(Aspartoacylase (EC 22.214.171.124 ) is also called aminoacylase-2. Aminoacylase-1
(EC 126.96.36.199 ) cleaves acylated L-amino acids, except L-aspartate, into
L-amino acids and an acyl group; see ACY1, 104620.) Matalon et al. (1989)
reported studies of 21 patients with Canavan disease.
The diagnosis of spongy
degeneration was confirmed by brain biopsy in 14. All patients had excessive
urinary NAA excretion almost 200 times the amounts found in normal age-matched
individuals or obligate carriers.
One sample of cerebrospinal fluid from a
patient with Canavan disease contained 232 micromoles/liter of NAA, while in
a control sample NAA was undetectable.
Deficiency of aspartoacylase was found
in all 21 patients. The levels of aspartoacylase in obligate carriers were
less than 50% of control values.
Matalon et al. (1989) also showed that NAA
was not elevated in the urine in other forms of leukodystrophy such as
Alexander disease, in which megalencephaly similar to that in patients with
CD occurs, metachromatic leukodystrophy, Krabbe disease and
Kaul et al. (1993) cloned the human aspartoacylase cDNA (which they symbolized
ASP) which spanned 1,435 basepairs. They showed that the isolated cDNA
expresses aspartoacylase activity in bacteria.
In 85% of 34 Canavan alleles
tested, they found an A-to-C transversion at nucleotide 854 resulting in a
missense glu285-to-ala mutation predicted to be part of the catalytic domain
Canavan disease is the only known genetic disorder caused
by a defect in the metabolism of a small metabolite, N-acetyl-L-aspartic acid,
synthesized exclusively in the brain in a cell-specific manner.
catalyzes hydrolysis of this molecule to aspartate and acetate.
Kaul et al.
(1993) stated that they had diagnosed 145 patients with this disorder at their
center alone, suggesting that the disorder is more prevalent than previously
DNA methods for prenatal diagnosis are desirable because enzymatic
diagnosis is rendered difficult by the low or undetectable aspartoacylase
activity in direct or cultured, normal chorionic villi and in normal cultured
Kaul et al. (1994) cloned the human ASPA gene and found it to span 29 kb of
the genome. Human aspartoacylase is coded by 6 exons intervened by 5 introns.
The exons vary from 94 (exon 3) to 514 (exon 6) bases.
The exon/intron splice
junction sites follow the gt/ag consensus sequence rule. By Southern blot
analysis of genomic DNA from human/mouse somatic cell hybrid cell lines, Kaul
et al. (1994) localized the ASPA gene to human chromosome 17.
was refined to 17pter-p13 by fluorescence in situ hybridization.
Kaul et al. (1994) reported mutation analysis of the ASPA gene in 64 probands
with Canavan disease.
Of the 128 unrelated Canavan chromosomes analyzed, 88
were from probands of Ashkenazi Jewish descent. The glu285-to-ala mutation
accounted for 82.9% of chromosomes in this population, followed by the
tyr231-to-ter (14.8%) and the 433,G-to-A,-2 (1.1%) mutations.
The 3 mutations
accounted for 98.8% of the Canavan chromosomes of Ashkenazi Jewish origin.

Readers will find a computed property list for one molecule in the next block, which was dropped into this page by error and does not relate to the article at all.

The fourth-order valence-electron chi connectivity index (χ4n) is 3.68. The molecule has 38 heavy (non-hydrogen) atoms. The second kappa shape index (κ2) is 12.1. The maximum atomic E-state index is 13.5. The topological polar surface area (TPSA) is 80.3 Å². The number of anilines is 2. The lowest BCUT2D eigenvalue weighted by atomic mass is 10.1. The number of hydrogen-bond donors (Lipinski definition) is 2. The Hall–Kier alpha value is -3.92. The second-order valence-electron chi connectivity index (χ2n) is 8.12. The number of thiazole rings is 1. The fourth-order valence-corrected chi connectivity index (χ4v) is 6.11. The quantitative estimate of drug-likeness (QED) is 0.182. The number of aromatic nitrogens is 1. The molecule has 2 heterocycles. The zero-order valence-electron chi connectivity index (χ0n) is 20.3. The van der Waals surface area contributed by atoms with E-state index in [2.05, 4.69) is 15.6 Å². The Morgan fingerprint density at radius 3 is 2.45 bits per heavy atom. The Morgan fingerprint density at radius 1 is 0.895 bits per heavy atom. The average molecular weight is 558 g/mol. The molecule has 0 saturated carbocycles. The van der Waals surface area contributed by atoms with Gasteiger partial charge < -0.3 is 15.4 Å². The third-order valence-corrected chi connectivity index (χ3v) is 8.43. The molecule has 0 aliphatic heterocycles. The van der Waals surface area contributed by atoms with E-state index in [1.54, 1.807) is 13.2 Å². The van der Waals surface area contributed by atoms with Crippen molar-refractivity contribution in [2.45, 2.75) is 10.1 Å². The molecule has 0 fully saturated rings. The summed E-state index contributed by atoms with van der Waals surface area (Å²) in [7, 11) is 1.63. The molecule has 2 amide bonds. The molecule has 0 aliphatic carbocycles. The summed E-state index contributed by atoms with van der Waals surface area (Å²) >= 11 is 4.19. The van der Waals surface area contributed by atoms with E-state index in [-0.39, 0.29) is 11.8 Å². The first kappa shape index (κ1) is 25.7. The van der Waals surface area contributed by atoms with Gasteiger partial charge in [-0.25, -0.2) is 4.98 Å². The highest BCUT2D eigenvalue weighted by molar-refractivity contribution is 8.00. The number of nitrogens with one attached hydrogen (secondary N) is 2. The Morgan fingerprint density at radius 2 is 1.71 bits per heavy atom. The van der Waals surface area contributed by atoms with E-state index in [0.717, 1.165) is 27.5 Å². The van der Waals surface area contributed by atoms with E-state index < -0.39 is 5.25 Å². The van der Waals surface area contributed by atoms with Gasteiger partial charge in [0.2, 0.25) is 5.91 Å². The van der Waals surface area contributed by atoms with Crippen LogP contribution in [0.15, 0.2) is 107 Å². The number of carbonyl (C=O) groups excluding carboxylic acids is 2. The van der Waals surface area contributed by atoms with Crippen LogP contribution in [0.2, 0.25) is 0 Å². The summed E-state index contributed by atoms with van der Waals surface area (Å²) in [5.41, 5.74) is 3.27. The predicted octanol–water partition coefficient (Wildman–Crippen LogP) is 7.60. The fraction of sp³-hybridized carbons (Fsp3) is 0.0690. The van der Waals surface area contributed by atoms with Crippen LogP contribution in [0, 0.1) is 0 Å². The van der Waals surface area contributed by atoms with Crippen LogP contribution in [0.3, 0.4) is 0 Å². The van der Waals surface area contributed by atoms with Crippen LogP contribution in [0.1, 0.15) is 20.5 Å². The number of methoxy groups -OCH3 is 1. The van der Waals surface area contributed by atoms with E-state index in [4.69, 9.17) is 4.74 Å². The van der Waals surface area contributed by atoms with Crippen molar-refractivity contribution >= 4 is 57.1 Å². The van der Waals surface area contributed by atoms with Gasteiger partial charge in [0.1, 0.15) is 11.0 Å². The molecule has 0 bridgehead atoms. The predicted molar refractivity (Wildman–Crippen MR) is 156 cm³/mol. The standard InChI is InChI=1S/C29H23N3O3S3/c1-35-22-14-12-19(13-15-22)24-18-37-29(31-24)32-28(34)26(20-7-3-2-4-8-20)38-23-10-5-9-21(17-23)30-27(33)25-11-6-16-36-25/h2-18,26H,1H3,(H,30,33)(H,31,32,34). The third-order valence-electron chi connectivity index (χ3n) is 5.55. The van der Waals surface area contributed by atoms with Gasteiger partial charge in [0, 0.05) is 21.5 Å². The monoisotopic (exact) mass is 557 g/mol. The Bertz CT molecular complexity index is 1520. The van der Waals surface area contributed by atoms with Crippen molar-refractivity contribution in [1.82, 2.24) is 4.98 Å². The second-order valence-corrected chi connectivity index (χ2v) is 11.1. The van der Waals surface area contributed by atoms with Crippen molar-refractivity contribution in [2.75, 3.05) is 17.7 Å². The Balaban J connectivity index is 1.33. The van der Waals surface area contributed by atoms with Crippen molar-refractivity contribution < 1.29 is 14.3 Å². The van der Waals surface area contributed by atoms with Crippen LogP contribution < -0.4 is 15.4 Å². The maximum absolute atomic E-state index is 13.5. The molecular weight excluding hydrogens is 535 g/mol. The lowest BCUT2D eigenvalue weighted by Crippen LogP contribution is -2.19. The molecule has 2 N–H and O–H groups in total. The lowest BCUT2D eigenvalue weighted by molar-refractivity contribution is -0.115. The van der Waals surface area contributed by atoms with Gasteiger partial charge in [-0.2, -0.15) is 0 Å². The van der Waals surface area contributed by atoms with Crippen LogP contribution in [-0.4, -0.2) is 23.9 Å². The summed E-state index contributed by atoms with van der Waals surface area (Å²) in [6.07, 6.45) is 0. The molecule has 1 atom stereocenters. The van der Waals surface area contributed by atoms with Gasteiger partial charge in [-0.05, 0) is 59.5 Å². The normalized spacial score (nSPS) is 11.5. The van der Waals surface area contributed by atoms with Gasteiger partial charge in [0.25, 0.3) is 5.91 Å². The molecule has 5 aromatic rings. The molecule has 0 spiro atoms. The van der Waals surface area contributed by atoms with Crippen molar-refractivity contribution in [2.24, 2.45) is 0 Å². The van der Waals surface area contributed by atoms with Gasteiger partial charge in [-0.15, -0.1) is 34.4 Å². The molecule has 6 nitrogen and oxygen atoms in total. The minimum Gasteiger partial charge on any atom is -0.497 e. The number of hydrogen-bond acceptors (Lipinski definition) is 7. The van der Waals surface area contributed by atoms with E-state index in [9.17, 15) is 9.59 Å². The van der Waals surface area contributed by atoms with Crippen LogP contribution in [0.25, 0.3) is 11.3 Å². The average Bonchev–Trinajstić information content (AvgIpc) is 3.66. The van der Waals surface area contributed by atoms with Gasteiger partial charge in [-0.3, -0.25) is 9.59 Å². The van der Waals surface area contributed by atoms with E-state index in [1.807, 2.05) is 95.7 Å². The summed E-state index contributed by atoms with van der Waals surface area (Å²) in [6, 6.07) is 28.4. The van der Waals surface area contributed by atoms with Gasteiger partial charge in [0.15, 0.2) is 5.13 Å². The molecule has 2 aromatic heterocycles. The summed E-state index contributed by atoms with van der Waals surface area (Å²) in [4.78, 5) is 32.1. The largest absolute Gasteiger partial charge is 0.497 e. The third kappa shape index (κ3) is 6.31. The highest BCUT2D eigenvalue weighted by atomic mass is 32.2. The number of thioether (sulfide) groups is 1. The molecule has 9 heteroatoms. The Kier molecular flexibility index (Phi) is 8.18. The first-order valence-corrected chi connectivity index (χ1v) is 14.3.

An ala305-to-glu mutation (271900.0003) was found exclusively in non-Jewish
probands of European descent and constituted 60% of the 40 mutant chromosomes
from this population.
The predominant occurrence of certain mutations
suggested a founder effect. It is curious, however, that more than one
mutation is relatively common in the Ashkenazi Jewish population as is
the case also with Tay-Sachs disease and Gaucher disease.
Shaag et al. (1995) found a variety of mutations in the ACY2 gene in
non-Jewish patients with Canavan disease. In 19 non-Jewish patients they found
4 point mutations, 4 deletion mutations, and 1 exon skip.
mutation accounted for 39.5% of the mutated alleles and was pan-European (i.e.,
identified in patients of Greek, Polish, Danish,French, Spanish, Italian, and
British origin) and probably the most ancient mutation.
In contrast, the
gly274-to-arg and the deletion of exon 4 (designated 527del108 by them) were
found only in patients of Turkish origin, and the cys218-to-ter mutation was
identified only in patients of Gypsy origin.
Homozygosity for the A305E
mutation was identified in patients with both the severe and the mild forms
of Canavan disease.
The mutation was identified in 31 of the 38 alleles in
the 19 non-Jewish patients, representing an overall detection rate of 81.6%.
All 9 mutations identified in non-Jewish patients resided in exons 4-6 of
the ACY2 gene.
.0001 CANAVAN DISEASE [ASPA, GLU285ALA]
In 29 of 34 alleles from a sample of 17 unrelated pedigrees of Ashkenazi
Jewish descent, Kaul et al. (1993) found a missense glu285-to-ala mutation.
Of the 17 probands, 12 were found to be homozygous for the mutation and 5
were compound heterozygotes, the mutation on the second Canavan allele
remaining to be determined.
Elpeleg et al. (1994) found that the A-to-C
transition at nucleotide 854 of the cDNA was present in homozygous state
in all 18 patients with Canavan disease observed in Israel. All were Israeli
Ashkenazi Jews. Among 879 healthy Israeli Ashkenazi Jews, 15 heterozygotes
were found, representing a carrier rate of 1:59 and suggesting that a
screening for the mutation is warranted among couples of particular ethnic
.0002 CANAVAN DISEASE [ASPA, CYS152ARG]
In an Arab child with Canavan disease, Kaul et al. (1995) identified a T-to-C
transition at nucleotide 454 resulting in a cys152-to-arg aminoacid